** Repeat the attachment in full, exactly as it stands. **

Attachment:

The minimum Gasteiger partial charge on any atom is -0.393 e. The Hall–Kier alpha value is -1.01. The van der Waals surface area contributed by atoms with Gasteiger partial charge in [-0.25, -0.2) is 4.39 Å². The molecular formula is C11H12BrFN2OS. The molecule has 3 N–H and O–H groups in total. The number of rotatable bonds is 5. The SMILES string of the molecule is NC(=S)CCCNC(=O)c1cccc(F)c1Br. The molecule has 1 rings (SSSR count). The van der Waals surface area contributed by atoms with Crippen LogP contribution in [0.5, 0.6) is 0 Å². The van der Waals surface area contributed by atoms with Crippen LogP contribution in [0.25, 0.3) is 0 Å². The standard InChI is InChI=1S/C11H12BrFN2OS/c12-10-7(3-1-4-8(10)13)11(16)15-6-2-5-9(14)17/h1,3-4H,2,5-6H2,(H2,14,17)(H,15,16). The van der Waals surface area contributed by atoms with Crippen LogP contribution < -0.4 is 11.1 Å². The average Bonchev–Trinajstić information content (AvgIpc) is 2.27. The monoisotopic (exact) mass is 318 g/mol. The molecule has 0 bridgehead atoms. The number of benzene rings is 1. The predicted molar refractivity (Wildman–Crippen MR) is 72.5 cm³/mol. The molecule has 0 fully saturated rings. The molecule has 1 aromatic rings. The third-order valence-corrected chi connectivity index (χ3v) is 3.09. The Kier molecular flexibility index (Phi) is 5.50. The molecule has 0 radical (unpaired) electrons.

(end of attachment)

The minimum Gasteiger partial charge on any atom is -0.393 e. The Hall–Kier alpha value is -1.01. The van der Waals surface area contributed by atoms with Gasteiger partial charge in [-0.25, -0.2) is 4.39 Å². The molecular formula is C11H12BrFN2OS. The molecule has 3 N–H and O–H groups in total. The number of rotatable bonds is 5. The SMILES string of the molecule is NC(=S)CCCNC(=O)c1cccc(F)c1Br. The molecule has 1 rings (SSSR count). The van der Waals surface area contributed by atoms with Crippen LogP contribution in [0.5, 0.6) is 0 Å². The van der Waals surface area contributed by atoms with Crippen LogP contribution in [0.25, 0.3) is 0 Å². The standard InChI is InChI=1S/C11H12BrFN2OS/c12-10-7(3-1-4-8(10)13)11(16)15-6-2-5-9(14)17/h1,3-4H,2,5-6H2,(H2,14,17)(H,15,16). The van der Waals surface area contributed by atoms with Crippen LogP contribution < -0.4 is 11.1 Å². The average Bonchev–Trinajstić information content (AvgIpc) is 2.27. The monoisotopic (exact) mass is 318 g/mol. The molecule has 0 bridgehead atoms. The number of benzene rings is 1. The predicted molar refractivity (Wildman–Crippen MR) is 72.5 cm³/mol. The molecule has 0 fully saturated rings. The molecule has 1 aromatic rings. The third-order valence-corrected chi connectivity index (χ3v) is 3.09. The Kier molecular flexibility index (Phi) is 5.50. The molecule has 0 radical (unpaired) electrons.